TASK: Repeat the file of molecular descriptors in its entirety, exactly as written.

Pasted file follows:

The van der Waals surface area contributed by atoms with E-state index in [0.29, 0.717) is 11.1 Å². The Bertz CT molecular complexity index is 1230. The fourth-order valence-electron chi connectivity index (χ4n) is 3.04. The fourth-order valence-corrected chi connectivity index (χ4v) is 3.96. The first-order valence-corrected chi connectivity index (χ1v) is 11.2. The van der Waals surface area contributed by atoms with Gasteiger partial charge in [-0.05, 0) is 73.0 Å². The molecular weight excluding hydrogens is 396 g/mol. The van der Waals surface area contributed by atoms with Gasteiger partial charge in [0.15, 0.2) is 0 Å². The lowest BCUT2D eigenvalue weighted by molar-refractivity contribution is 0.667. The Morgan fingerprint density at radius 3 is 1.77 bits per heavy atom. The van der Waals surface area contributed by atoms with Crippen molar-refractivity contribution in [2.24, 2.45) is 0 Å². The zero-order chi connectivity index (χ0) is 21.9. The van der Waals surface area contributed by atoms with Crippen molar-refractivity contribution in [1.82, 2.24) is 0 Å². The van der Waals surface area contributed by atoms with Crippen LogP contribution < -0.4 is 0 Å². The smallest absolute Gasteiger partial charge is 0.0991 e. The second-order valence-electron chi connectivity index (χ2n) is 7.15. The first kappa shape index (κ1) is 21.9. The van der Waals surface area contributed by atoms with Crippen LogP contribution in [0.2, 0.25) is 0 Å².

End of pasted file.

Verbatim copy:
The van der Waals surface area contributed by atoms with E-state index in [0.29, 0.717) is 11.1 Å². The Bertz CT molecular complexity index is 1230. The fourth-order valence-electron chi connectivity index (χ4n) is 3.04. The fourth-order valence-corrected chi connectivity index (χ4v) is 3.96. The first-order valence-corrected chi connectivity index (χ1v) is 11.2. The van der Waals surface area contributed by atoms with Gasteiger partial charge in [-0.05, 0) is 73.0 Å². The molecular weight excluding hydrogens is 396 g/mol. The van der Waals surface area contributed by atoms with Gasteiger partial charge in [0.15, 0.2) is 0 Å². The lowest BCUT2D eigenvalue weighted by molar-refractivity contribution is 0.667. The Morgan fingerprint density at radius 3 is 1.77 bits per heavy atom. The van der Waals surface area contributed by atoms with Crippen molar-refractivity contribution in [2.24, 2.45) is 0 Å². The zero-order chi connectivity index (χ0) is 21.9. The van der Waals surface area contributed by atoms with Crippen molar-refractivity contribution in [1.82, 2.24) is 0 Å². The van der Waals surface area contributed by atoms with Crippen LogP contribution < -0.4 is 0 Å². The smallest absolute Gasteiger partial charge is 0.0991 e. The second-order valence-electron chi connectivity index (χ2n) is 7.15. The first kappa shape index (κ1) is 21.9. The van der Waals surface area contributed by atoms with Crippen LogP contribution in [0.2, 0.25) is 0 Å².